The United States completed its withdrawal of forces from Afghanistan on August 30, 2021, marking the conclusion of two decades of war. The end of the U.S. presence in Afghanistan, however, is a class reason to focus on the lessons of this war. There needs to be an objective and detailed effort to examine the civil and military lessons that have emerged from the entire history of the war.
The Emeritus Chair in Strategy at CSIS has assembled an archive of metrics examining the U.S. war in Afghanistan that covers the periods of 2002 to 2019, entitled, The Afghanistan Archives: Key Metrics from 2002-2019
Much of this data is uncertain and lacking in transparency. It does, however, provide a source of maps, graphs, and trend analyses that cover many key developments, which often were never reported in open-source narrative briefings and reports. Some data were released to provide “spin” and for public relations purposes, but many others reflect “best efforts” to portray the course of the war and key developments.
The user should be aware that the sources shown are the original source data, and that we have no additional data on how they were generated or defined, although some are explained in part as written in earlier Burke Chair reports. The user must accept that the data is in the form of an “as is” basis.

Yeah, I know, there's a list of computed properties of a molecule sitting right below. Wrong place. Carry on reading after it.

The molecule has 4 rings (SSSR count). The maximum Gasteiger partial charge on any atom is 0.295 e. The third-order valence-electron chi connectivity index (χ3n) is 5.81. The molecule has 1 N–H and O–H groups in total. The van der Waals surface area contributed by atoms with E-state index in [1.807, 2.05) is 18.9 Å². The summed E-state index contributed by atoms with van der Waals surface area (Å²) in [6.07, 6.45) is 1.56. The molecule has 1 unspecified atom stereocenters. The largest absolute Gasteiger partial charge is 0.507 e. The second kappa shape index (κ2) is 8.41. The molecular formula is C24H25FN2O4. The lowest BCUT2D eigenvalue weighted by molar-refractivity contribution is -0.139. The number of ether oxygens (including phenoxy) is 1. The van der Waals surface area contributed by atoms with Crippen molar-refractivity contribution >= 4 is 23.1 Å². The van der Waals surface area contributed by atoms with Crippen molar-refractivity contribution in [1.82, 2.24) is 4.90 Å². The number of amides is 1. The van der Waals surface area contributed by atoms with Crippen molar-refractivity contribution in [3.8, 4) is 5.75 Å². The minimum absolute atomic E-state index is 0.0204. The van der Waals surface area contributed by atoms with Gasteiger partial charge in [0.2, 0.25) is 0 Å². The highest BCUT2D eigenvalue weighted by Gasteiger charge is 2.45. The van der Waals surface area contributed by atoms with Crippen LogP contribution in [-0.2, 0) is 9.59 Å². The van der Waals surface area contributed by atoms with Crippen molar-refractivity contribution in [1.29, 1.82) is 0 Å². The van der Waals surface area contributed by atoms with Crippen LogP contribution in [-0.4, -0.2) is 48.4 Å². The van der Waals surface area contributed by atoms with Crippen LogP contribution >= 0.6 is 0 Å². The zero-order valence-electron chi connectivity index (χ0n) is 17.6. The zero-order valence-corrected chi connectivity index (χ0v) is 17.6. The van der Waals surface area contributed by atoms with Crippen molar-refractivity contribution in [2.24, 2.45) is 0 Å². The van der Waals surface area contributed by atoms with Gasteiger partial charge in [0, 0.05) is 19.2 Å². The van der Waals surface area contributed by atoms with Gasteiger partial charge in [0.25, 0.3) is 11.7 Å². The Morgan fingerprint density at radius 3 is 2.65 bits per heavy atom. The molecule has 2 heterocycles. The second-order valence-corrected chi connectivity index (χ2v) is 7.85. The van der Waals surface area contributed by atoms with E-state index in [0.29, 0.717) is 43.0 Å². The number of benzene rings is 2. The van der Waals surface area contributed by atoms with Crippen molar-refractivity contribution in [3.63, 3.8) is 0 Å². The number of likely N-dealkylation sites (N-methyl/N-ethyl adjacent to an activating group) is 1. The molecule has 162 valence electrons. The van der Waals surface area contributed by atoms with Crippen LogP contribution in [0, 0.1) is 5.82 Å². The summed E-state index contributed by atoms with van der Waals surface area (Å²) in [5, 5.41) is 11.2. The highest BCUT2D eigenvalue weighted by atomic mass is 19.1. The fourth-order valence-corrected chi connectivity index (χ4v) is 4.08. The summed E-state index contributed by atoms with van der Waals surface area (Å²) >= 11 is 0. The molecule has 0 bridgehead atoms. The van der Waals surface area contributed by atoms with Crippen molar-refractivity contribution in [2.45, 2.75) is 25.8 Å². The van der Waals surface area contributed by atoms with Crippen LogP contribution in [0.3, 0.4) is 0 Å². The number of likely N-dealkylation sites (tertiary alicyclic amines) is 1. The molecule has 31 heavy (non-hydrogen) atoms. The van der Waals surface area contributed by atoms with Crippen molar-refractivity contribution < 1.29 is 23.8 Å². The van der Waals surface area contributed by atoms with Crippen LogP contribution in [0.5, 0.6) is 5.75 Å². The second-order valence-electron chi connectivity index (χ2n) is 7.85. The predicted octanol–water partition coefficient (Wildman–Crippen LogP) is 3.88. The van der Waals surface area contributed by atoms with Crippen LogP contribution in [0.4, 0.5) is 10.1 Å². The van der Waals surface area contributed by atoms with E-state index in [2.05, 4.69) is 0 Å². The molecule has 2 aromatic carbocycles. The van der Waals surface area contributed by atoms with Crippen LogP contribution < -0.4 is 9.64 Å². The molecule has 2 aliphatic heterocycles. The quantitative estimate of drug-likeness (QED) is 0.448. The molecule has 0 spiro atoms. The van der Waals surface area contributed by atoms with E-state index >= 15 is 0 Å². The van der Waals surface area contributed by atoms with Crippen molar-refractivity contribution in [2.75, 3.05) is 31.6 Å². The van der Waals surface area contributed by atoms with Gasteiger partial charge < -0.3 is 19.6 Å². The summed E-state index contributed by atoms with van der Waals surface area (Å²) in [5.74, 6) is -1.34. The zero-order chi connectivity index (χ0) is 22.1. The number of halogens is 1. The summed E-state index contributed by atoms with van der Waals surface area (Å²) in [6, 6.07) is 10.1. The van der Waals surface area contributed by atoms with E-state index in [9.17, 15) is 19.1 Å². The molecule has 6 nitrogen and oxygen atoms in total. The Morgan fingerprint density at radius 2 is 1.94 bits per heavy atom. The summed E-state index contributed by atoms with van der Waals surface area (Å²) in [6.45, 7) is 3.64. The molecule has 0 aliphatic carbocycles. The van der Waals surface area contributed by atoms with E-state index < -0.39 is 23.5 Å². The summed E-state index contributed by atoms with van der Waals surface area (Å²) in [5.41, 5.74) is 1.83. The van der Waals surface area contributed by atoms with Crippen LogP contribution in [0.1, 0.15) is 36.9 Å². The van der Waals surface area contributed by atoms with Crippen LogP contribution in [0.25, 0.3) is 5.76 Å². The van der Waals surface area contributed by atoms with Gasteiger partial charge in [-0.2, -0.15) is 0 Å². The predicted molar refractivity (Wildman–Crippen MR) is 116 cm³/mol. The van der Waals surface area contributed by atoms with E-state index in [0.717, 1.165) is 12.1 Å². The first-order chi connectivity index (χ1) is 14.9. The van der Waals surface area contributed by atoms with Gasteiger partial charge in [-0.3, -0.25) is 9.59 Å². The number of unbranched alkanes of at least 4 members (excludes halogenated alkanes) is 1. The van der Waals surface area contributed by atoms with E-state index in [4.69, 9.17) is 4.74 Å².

The archive includes the following metrics:
The Afghan-Pakistan War: A Status Report: 2002-2009
Afghanistan: Shaping 2010
"Shape, Clear, Hold, Build, and Transfer:” The Metrics of the Afghan War
Shaping the War in Afghanistan: The Situation in the Spring of 2010
The Failures That Shaped (and Almost Lost) the Afghan War: Afghanistan and the Uncertain Metrics of Progress: Part One
Transitioning to a New Strategy: 2009-2010: Afghanistan and the Uncertain Metrics of Progress: Part Two
The Key Ongoing Challenges that Help shape the Outcome of the War: Afghanistan and the Uncertain Metrics of Progress: Part Three
Can the Civil Side of “Hold, Build, and Transition” Succeed?: Afghanistan and the Uncertain Metrics of Progress: Part Four
Can Afghan Forces Be Effective in Transition?: Afghanistan and the Uncertain Metrics of Progress: Part Five
Afghanistan and the Uncertain Metrics of Progress: Part Six: Victory is Possible But “Fragile and Reversible”
The Afghanistan-Pakistan War at the End of 2011: Strategic Failure? Talk Without Hope? Tactical Success? Spend Not Build (And Then Stop Spending)?
Transition in the Afghanistan-Pakistan War and the Uncertain Role of the “Great Powers”
Afghanistan: The Failed Metrics of Ten Years of War
The Afghan War in 2013: Meeting the Challenges of Transition
Afghanistan: Transition, Governance, and Resources
Afghanistan: The Uncertain Impact of a Year of Transition
The Afghan War: Key Developments and Metrics
Win, Hold, Fold, or Run?: Afghanistan in the Spring of 2019
Afghanistan: A War in Crisis!
Anthony H. Cordesman holds the Emeritus Chair in Strategy at the Center for Strategic and International Studies in Washington, D.C. He has served as a consultant on Afghanistan to the United States Department of Defense and the United States Department of State.